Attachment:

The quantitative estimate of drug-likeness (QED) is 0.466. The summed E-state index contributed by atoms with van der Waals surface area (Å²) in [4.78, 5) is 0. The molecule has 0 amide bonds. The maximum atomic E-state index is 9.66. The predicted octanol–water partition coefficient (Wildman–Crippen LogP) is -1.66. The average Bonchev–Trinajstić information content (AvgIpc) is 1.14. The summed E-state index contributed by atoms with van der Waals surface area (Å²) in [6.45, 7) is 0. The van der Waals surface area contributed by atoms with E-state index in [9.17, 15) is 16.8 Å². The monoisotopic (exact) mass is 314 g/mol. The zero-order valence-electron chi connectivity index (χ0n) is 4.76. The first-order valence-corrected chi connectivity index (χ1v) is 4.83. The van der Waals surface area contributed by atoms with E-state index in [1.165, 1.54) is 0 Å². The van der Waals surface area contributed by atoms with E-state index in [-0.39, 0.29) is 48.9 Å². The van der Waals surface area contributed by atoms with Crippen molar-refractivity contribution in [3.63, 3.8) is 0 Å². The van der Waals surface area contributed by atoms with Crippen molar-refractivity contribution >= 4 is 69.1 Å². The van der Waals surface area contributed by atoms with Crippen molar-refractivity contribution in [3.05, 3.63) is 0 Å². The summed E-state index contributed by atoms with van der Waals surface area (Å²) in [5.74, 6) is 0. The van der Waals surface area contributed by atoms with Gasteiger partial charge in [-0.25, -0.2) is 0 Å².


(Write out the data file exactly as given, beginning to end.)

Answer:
The quantitative estimate of drug-likeness (QED) is 0.466. The summed E-state index contributed by atoms with van der Waals surface area (Å²) in [4.78, 5) is 0. The molecule has 0 amide bonds. The maximum atomic E-state index is 9.66. The predicted octanol–water partition coefficient (Wildman–Crippen LogP) is -1.66. The average Bonchev–Trinajstić information content (AvgIpc) is 1.14. The summed E-state index contributed by atoms with van der Waals surface area (Å²) in [6.45, 7) is 0. The van der Waals surface area contributed by atoms with E-state index in [9.17, 15) is 16.8 Å². The monoisotopic (exact) mass is 314 g/mol. The zero-order valence-electron chi connectivity index (χ0n) is 4.76. The first-order valence-corrected chi connectivity index (χ1v) is 4.83. The van der Waals surface area contributed by atoms with E-state index in [1.165, 1.54) is 0 Å². The van der Waals surface area contributed by atoms with E-state index in [-0.39, 0.29) is 48.9 Å². The van der Waals surface area contributed by atoms with Crippen molar-refractivity contribution in [3.63, 3.8) is 0 Å². The van der Waals surface area contributed by atoms with Crippen molar-refractivity contribution >= 4 is 69.1 Å². The van der Waals surface area contributed by atoms with Crippen molar-refractivity contribution in [3.05, 3.63) is 0 Å². The summed E-state index contributed by atoms with van der Waals surface area (Å²) in [5.74, 6) is 0. The van der Waals surface area contributed by atoms with Gasteiger partial charge in [-0.25, -0.2) is 0 Å².